As part of my education, I had to host a discussion about an issue. So I chose the Dutch presence in Afghanistan. A current issue with an impact not often considered by society compared to what happens inside the border. We all had to discuss two different statements, so I came up with those.
"We must help the people of Afghanistan build a better future"
As expected, everyone agreed that was ideal but there was a great dose of realism. About half of the participants explained that we can only help out in a few places with limited effect. People argued that Africa did not get the same attention while it needs help just as much. It was argued that other countries contribute towards a stable Africa than Europe or the Netherlands, though I believe some of the countries are more a part of the problem than part of a solution.
There was also support for the ideal that Dutch are more respectful and know how to solve problems with their army, rather than simply enforcing the peace and letting all ills fester, such as poverty and racial hatreds. And that if they had send Turkish troops to Uruzgan, they would have simply destroyed the poppy harvest instead of promoting an alternative.
Despire this "pat yourself on the back" attitude, people also warned that the tolerance of Dutch, our best laid plans and our good intentions don't survive on a battlefield. No plan ever did survive first contact.
Meanwhile some still said that the deaths suffered (which are nil compared to those suffered by the US in Iraq or the Taliban on the other side) aren't worth it. After all, the moment foreign troops leave Afghanistan, the Taliban might just crop up again. And if they are eradicated, there is always another loon who will continue their work, even if Afghans prosper and feel unwilling to support such ideals. Personally I do feel that when you enlist in the army, you are making the choice to risk your life for a payment. And those around you should lament that choice, not the line of work itself. A counterargument to that was that people tend to think too lightly about military service if they are promised adventure, truck driving and honourable bringing peace. I personally believe that in a pacifist country like this, a lot of people see the army as something aggressive and a waste of money for a people that don't seek out conflict. Maybe the recruitment methods of the Royal Army are more effective at changes young people's view of it.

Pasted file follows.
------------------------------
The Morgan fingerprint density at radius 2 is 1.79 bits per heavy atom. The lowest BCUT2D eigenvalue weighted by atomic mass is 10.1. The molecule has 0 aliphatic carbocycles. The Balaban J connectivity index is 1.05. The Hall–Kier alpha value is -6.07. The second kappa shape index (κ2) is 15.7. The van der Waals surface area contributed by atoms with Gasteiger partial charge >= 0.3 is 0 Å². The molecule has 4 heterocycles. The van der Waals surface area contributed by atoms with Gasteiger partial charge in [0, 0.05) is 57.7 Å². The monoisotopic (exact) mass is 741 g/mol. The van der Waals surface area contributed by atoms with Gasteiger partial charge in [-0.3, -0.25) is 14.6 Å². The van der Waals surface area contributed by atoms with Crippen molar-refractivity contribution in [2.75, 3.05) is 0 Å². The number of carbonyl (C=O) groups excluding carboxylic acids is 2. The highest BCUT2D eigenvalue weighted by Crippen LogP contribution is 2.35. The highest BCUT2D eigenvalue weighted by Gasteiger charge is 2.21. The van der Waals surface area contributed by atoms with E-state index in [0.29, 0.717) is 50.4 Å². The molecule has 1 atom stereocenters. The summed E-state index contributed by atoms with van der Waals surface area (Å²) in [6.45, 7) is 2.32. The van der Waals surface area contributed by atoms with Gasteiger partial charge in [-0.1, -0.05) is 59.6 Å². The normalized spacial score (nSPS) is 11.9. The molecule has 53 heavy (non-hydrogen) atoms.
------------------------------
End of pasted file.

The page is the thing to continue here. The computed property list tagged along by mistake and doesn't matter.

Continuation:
"The Netherlands are being used to pick up America's trash."
Quite a strong sentiment. There was a unnanimous agreement we should not do anything just because Bush said it. The teacher reminded people that America helped liberate Europe and that this explains how previous generations felt like they owed the US. From there comes its reputation as a "righteous" and "free" country. But that in WWII it was Japan, Italy and Germany themselves who had provoked the war, unlike Iraq or Vietnam. Bush is generally considered self-centered, his administration abusing that good reputation in hopes of getting away with inexcuseable faults and crimes, and the neo-cons as "self-righteous".
This was by the way the point at which the two Russian students and one Serbian one entered with glee. They both had very little good to say about America and Bush. And although Russia had Afghanistan, Serbia had Kosovo, Bosnia, Croatia and Slovenia and America had Vietnam, of those three America is so far the only one that did not learn anything from their experience and the only one to repeat their mistake in the 21st century.
I can go on and on about what I agree with and which ones are good points. But I only have to draw my conclusions, my opinion was not necessary for the discussion. So I am putting it up here so others can draw their own conclusions. A classroom survey of how Dutch view peace missions and "standing by our allies".